Monday, December 13, 2010


Hewitt, M. P. "Self-Evaluation Accuracy among High School and Middle School Instrumentalists." Journal of Research in Music Education 53.2 (2005): 148-161.

This article discusses several studies that attempt to explain similarities and differences in Self-Evaluation Accuracy between Middle School and High School instrumentalist. Hewitt describes the need for further education of adult musicians after secondary schools and makes a connection to teaching students to accurately self-evaluate their performances. The study included statistical data, charts and graphs all representing students accuracy of self-evaluation over time. The purpose and reasoning behind this study is clear that the earlier students start self-evaluating themselves, the more accurate they become.

I had a few problems with the study as there was not much information about how and where the students used in the study came from. What was the background of the students? What school district were they from? How many years of experience do they have? Did they take private lessons or were they only in public school courses? These questions are important in understanding the make up of the student samples that were collected for the study. I feel that students with a vast array of knowledge and experience could definitely "skew" the study either in either direction.

The Questions that that the article attempts to answer directly are:

1. Do grade-level (middle/high school) differences exist on self- evaluation tendencies over time?

2. Do grade-level differences and evaluator (student/expert) differences exist, alone and in combination, on music performance evaluation?

3. What relationships exist between student self-evaluation and expert evaluations of music performance by grade level?

4. Do differences exist between grade level and music perfomance subarea (tone, intonation, melody, etc.) on self-evaluation accuracy?

All of these questions address important aspects of developing musicianship and lead me to further ponder whether Hewitt's intentions were merely to add emphasis on an aspect of musicianship that has gone "unnamed" for years in our industry. I think of a scene from "Ferris Bueller's Day Off" in which he is sqweaking and squaking on a clarinet, and when he's finished he smiles at the camera and says with a grin. "...and not one lesson!" sarcastically implying that he was an expert clarinetist. How do students, and musicians learn to understand what sounds unacceptable, acceptable, exceptional and every level in between. Defining proper characteristic tone qualities is definitely a learned and subjective skill that is developed over time with support, coaching and modeling from a variety of resources. I think this skill is something that students silently acquire and that we haven't really addressed as an important area of study for musicians however Hewitt defines it well and sheds light on the importance of its development in musicians.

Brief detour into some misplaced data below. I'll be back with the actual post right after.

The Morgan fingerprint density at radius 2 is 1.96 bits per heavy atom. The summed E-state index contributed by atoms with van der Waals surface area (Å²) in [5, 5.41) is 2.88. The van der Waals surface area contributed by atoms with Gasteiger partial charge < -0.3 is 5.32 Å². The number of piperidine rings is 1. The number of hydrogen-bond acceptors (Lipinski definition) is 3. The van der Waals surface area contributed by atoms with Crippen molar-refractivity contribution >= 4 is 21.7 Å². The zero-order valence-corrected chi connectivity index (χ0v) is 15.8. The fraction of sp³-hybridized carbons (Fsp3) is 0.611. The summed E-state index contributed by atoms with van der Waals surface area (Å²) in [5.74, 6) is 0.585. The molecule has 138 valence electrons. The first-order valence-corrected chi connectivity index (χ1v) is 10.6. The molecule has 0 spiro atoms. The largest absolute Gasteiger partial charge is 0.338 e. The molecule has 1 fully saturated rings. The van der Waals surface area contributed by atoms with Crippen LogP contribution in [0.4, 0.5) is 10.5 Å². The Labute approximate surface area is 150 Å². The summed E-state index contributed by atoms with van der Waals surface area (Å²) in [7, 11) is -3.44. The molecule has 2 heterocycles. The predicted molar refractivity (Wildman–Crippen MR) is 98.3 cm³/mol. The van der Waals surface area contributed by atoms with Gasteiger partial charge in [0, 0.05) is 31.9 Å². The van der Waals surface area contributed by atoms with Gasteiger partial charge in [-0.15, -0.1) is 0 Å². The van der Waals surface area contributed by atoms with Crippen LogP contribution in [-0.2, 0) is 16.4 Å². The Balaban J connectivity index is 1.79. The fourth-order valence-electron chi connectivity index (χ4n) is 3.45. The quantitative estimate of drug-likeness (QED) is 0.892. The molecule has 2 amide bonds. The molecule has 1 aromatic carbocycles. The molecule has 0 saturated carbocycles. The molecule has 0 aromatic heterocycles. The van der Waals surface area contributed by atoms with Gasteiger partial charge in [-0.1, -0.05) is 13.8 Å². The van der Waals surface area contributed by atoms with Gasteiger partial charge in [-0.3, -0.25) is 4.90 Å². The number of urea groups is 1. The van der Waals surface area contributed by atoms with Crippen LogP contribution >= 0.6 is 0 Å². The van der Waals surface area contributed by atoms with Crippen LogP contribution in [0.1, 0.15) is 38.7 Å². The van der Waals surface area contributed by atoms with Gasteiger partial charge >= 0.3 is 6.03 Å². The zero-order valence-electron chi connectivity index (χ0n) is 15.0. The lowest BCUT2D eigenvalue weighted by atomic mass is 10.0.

If music educators truly wish for adults to become independent practitioners of music throughout their lives, then methods that help students develop self-regulation abilities (including self-evaluation) need to be incorporated into the curriculum of school music programs. (161)

Elliott (1995) proposes that the profession should focus on teaching students how to continue developing their musicianship once their schooling ends. (149)

Others suggest that the schools should enable students to "function effectively as adults and to contribute to society in today's world and tomorrow's and that music educators must join with others in providing opportunities for meaningful music instruction for all people beginning at the earliest possible age and continuing throughout life. (149)

Most findings suggest that music students are inconsistent in evaluations of their own performances (Bergee, 1993,

1997; Hewitt, 2002; Kostka, 1997) (152)

Furthermore, middle school students, when asked to evaluate their own pitch and rhythmic performance, were better able to identify pitch errors during live performance than during recorded performance, but identified rhythm errors similarly in both live and recorded mediums (153)

This study was an examination of (a) whether grade-level differences exist on self-evaluation tendencies over time, (b) if grade-level differences and evaluator differences exist, alone and in combination, on music performance evaluation, (c) if relationships exist between student self-evaluation and expert evaluations of music performance

by grade level, and (d) whether differences exist between grade level and music performance subarea (tone, intonation, melody, etc.) on self-evaluation accuracy.(153)

Perceptions of abilities during opening performances could be different than future performances for these sub-areas. Perhaps middle school students felt it was acceptable for them to be average during their initial performance, but it is interesting that high school students did not seem to feel this way.(154)

These results may offer insight into the areas where students focus their self-evaluative attention during performance and might provide instrumental music teachers with a better sense of how to help students focus on various aspects of their own performance. (155)

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